If you’ve been following along with The Art of Data Science blog, you may have seen our previous tutorials on data parsing from the internet. Our first tutorial involved the construction of a rather basic web scraper, the other involved the development of a slightly more sophisticated web crawler. Both of these were developed for the purpose of acquiring data on COVID-19. In our web scraper, the Worldometer website for the United States was accessed and parsed out the data for total cases and total deaths. In our web crawler, there was a bit more complexity. The Worldwometer website listing the data for all countries was accessed. Then the individual country webpage for each country was accessed. Then those individual countries were parsed out for total cases and total deaths.
Neither of our previous models discussed the subject of data modeling and storage in any significant depth. Therefore, the purpose of this article and the program associated with it is to unify web scraping/crawling with the concepts of data storage and data modeling. Before we begin, if you have not checked out our tutorials on Pandas data structures, we highly recommend this as our storage and modeling efforts revolve around this library. While higher level plots are often executed with with MatPlotLib or ggplot, because we are using Pandas for storage, we are conceding to use this library for modeling as well. Definitely check out the following articles for insights and assistance.
- Constructing Pandas Data Structures with COVID-19 Data
- Operating on Pandas Data Structures with Ufuncs
- Using Pandas With Web Scraping
- Vectorized String Operations with Pandas
Accessing Data Storage Location
As with our previous endeavors, our data is being stored on the Worldometer website. For our purposes, we intend to access only the data for the United States. The website content is structured as HTML, and thus we employ BeautifulSoup for accessing the website. If you need a refresher on either HTML tags or BeautifulSoup, check this article here, as we do not expand on those nuances here.
Firstly, take note of the libraries needed for executing the code of this program. We utilize ‘urllib’, BeautifulSoup, and Pandas.
To begin, when parsing HTML with BeautifulSoup, we utilize our standard base for accessing the source content and storing it. Firstly, we specify the URL we seek to access as the United States coronavirus web page at Worldometer. Secondly, we request access to the specified URL, and open it using the ‘urlopen’ library. Finally, we store the content of the HTML page source using BeautifulSoup. In only four simple lines of code, we have effectively specified, accessed, and stored the entirety of the content we seek to parse. Observe the code which executes this functionality below:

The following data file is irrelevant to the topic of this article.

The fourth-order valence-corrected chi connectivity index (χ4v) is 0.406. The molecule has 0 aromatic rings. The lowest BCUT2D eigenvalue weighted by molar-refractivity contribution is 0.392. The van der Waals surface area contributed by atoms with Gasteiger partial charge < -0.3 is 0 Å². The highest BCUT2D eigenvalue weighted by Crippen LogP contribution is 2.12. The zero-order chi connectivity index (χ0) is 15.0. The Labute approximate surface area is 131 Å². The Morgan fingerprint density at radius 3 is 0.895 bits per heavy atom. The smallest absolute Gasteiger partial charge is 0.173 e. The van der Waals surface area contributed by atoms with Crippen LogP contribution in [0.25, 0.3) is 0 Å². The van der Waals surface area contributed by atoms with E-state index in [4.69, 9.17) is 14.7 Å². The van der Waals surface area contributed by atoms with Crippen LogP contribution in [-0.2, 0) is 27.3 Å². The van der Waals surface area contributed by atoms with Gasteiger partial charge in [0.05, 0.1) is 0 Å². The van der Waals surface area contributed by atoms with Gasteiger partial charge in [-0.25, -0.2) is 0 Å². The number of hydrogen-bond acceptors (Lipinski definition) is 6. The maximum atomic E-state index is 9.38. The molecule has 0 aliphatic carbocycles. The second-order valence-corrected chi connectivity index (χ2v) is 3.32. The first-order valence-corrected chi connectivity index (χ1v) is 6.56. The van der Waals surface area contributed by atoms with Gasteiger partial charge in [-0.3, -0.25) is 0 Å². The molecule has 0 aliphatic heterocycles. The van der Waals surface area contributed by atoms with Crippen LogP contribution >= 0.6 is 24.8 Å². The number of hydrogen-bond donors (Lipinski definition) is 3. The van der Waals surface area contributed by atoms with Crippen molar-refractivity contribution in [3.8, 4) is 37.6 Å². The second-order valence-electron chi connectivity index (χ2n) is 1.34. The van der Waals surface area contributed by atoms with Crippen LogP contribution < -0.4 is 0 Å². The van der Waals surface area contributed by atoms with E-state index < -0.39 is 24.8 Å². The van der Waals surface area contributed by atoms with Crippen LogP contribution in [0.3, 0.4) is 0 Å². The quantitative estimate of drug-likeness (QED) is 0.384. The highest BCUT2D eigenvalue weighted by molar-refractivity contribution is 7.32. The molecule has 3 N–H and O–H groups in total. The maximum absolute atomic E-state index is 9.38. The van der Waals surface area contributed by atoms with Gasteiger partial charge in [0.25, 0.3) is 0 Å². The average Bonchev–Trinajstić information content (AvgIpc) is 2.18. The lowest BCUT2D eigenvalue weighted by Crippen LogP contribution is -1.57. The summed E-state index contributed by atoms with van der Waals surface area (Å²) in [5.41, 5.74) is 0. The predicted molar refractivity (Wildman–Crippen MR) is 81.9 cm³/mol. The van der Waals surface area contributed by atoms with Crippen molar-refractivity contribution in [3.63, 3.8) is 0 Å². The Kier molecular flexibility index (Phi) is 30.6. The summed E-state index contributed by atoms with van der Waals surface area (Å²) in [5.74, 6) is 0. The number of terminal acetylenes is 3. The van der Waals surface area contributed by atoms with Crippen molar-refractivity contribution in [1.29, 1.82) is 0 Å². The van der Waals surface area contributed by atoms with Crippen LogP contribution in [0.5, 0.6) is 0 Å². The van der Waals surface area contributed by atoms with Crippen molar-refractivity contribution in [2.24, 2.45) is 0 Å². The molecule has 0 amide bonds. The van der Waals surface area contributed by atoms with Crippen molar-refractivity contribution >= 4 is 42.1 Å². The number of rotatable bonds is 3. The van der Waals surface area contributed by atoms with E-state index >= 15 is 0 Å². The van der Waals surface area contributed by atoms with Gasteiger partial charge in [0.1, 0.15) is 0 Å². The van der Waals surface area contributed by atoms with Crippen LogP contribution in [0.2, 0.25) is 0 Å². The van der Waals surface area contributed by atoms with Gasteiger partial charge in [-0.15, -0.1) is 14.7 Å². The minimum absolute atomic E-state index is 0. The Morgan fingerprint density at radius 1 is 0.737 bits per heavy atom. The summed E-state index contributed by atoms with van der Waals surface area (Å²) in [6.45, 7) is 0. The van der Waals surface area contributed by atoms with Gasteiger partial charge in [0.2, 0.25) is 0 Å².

Initial Data Acquisition
Perhaps the most essential feature for data modeling is establishing an index. Doing this at the front end of the data acquisition rather than the back end makes organization of data, as well as modeling, much simpler. We may have to do some brainstorming about how we seek to organize data in advance, but for our purposes, we can reasonably organize data in accordance with the states comprising the USA. So, our first order of business is acquiring the states in the database.
On the Worldometer website, all of the data we need is stored in a data table, and thus can be accessed via the ‘table’ tag. However, there are multiple table’s on the page, so we must make sure we take the proper table by specifying its respective ID.
Once we have acquired access to the data table, we now possess the ability to access the states specified by the table. Now, if we seek only to acquire states here, we must exploit some feature of the state’s style unique from the rest of the data that allows us to target these units specifically. We might note that the font of the states is different from the rest of the numerical data; therefore, we can specify the ‘td’ tag and access the data with this unique font size. Now, we must include an extra step because we only want the text here.